It wasn't too long ago that many analysts saw Under Armour as being the dark horse of the activewear arms race. Though founded in 1996, the Baltimore-based wunderkind began an aggressive expansion in 2014, readied with a star-studded, surely not inexpensive roster of contracted talent that ranged from Gisele Bündchen to Steph Curry. Under Armour's rapid, growth led many to wonder if the company — and, as of April 2016, its $1 billion footwear business — could one day surpass Adidas or, dare we say it, even Nike?
If only judging from Under Armour's latest sales results, which were announced in an earnings call on Tuesday, the sportswear giant has realized that that's not going to happen anytime soon. After a spectacular start to 2016, the company has been battling a slowed sales climb for the last year, the results of which seem to have culminated in a very rough third quarter. In the three months ending Sept. 30, 2017, Under Armour reported a 5 percent dip in revenue to $1.4 billion, with wholesale revenue down 13 percent to $880 million and apparel revenue down 8 percent to $939 million. Its North American performance was particularly lousy, with revenue declining 12 percent.
Revenue, however, is not the worst of it: At press time, Under Armour's shares on the New York Stock Exchange (under UAA) fell 23 whole percentage points to $12.52 from the start of the day; Business of Fashion reports this being the "biggest intraday slide in nine months." Its stock is tumbling, and fast.
How did this happen? There's nothing that sends a company's stock into a tailspin quite like when its performance misses analysts' estimates, especially when the company in question both recognizes said shortcomings and reevaluates its plans for the future. That's just what Under Armour did, announcing on Tuesday that it slashed its sales forecast, and for the second time this year: In August, it cut its growth expectations from 11 to nine percent, now lowering that to a low single-digit percentage. It's enough to make anyone, particularly investors, skittish.
CEO Kevin Plank attributed much of this to the aforementioned North American business, which has slipped in recent months. "Against this difficult backdrop, our management team is working aggressively to evolve our strategy and level of execution to proactively address these challenges," said Plank in a release. This, coincidentally, involves a lot of the same things Nike is prioritizing as it, too, aims to get its sales back on track, such as improvements in innovation, supply chain efficiency and consumer-facing interactions. "We must operate a better company," Plank said to analysts on an earnings call.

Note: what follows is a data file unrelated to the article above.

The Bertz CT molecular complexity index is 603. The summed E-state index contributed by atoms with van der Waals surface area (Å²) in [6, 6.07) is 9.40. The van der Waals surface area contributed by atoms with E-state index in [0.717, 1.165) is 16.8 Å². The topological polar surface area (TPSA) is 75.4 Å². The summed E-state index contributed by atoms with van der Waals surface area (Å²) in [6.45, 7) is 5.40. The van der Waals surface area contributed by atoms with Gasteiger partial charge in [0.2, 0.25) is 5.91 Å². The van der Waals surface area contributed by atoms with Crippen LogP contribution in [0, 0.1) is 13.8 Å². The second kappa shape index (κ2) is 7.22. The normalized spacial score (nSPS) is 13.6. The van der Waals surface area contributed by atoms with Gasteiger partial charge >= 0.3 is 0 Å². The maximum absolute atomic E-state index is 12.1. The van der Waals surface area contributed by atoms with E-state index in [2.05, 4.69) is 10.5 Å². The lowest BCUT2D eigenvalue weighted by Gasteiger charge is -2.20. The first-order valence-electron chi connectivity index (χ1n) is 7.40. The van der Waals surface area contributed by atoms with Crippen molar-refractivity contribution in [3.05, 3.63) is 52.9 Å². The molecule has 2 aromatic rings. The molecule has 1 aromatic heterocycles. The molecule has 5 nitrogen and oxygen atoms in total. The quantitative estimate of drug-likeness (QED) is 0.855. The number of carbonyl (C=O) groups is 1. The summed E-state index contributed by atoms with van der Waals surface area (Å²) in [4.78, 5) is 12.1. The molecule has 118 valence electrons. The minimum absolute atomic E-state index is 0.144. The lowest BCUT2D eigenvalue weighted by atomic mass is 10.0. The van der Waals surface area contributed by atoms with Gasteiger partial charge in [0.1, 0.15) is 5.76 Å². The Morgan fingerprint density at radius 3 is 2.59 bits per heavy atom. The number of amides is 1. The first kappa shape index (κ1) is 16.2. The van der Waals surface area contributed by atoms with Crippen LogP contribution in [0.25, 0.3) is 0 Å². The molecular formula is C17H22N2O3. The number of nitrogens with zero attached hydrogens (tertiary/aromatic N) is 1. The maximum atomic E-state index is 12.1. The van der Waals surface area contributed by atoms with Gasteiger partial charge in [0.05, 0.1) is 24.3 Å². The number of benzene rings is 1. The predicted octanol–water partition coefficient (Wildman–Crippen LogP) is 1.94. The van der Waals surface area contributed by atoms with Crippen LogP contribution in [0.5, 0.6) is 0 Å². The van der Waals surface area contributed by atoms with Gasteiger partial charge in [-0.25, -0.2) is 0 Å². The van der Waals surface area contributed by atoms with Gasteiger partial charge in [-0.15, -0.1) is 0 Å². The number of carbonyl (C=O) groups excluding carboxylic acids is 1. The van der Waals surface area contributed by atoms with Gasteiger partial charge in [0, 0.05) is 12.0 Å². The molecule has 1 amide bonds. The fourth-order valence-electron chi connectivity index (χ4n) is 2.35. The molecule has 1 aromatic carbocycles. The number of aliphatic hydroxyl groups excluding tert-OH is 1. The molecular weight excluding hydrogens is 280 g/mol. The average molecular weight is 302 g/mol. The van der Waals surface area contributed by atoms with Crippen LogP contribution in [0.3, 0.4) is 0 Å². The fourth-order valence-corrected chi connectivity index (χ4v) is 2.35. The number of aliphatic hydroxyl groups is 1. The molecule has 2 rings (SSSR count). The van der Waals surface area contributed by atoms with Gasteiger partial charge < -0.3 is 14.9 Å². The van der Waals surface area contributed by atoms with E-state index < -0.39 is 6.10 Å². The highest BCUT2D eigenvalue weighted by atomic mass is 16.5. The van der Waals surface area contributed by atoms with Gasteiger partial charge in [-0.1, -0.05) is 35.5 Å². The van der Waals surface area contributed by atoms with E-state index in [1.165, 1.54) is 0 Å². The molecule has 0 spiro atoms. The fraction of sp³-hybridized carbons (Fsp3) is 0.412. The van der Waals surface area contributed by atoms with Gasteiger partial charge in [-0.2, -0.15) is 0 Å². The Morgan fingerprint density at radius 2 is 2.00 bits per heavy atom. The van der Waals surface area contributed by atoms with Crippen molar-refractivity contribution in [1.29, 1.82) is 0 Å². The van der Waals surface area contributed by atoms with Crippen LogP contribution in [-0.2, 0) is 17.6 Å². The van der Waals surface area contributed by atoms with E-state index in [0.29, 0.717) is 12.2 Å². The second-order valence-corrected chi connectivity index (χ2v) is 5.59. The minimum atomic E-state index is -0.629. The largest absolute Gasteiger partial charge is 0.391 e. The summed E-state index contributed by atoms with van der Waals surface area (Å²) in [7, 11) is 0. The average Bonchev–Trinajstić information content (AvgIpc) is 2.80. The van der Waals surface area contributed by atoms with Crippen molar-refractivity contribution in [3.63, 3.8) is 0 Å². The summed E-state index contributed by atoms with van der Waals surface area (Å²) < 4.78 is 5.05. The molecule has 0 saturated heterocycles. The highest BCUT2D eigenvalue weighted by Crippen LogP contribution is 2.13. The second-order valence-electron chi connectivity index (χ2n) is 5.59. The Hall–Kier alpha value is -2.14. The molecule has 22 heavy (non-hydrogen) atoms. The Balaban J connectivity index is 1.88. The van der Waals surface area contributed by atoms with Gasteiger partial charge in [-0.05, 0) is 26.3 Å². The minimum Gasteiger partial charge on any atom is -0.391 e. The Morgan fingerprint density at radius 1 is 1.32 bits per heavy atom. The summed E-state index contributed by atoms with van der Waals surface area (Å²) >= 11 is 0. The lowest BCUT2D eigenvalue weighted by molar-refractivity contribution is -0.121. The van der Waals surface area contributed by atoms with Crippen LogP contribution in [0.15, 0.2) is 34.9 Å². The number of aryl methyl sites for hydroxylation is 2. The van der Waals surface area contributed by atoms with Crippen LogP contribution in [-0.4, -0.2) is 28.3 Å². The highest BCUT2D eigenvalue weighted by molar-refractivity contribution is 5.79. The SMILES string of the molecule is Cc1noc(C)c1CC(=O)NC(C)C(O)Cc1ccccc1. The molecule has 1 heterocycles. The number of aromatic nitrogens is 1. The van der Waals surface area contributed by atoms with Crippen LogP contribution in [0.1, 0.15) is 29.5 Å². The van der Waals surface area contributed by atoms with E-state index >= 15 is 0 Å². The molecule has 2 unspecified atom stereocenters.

The good news here is that, well, it's not all bad news! Under Armour's momentum overseas is strong, with international revenue up 35 percent and a whopping 52 percent in the Asia-Pacific regions. It also has structures in place to get it back on its feet, or at least out of the North American pit into which it has fallen. Here's to, like, realizing stuff.
UPDATE, Wednesday, Nov. 1, 10:52 a.m.: After WWD first reported that Ben Pruess, Under Armour's president of sports fashion and architect of the more modern, fashion-adjacent Under Armour Sportswear (UAS) collection, was set to exit the brand, a company spokeswoman confirmed the news to Fashionista on Wednesday morning. Under Armour stated that Kevin Eskridge, who currently serves as chief product officer for the brand, will now assume responsibility for UAS on an interim basis. Designer Tim Coppens, who heads up UAS by Tim Coppens and reports directly to Pruess, will also depart following the line's spring collection, which will hit stores in early 2018.
Additionally, UAS will now become Under Armour Sportstyle, an initiative that will serve as a pinnacle of expression for the company via collaborations with designers and influencers, starting with A$AP Rocky next year.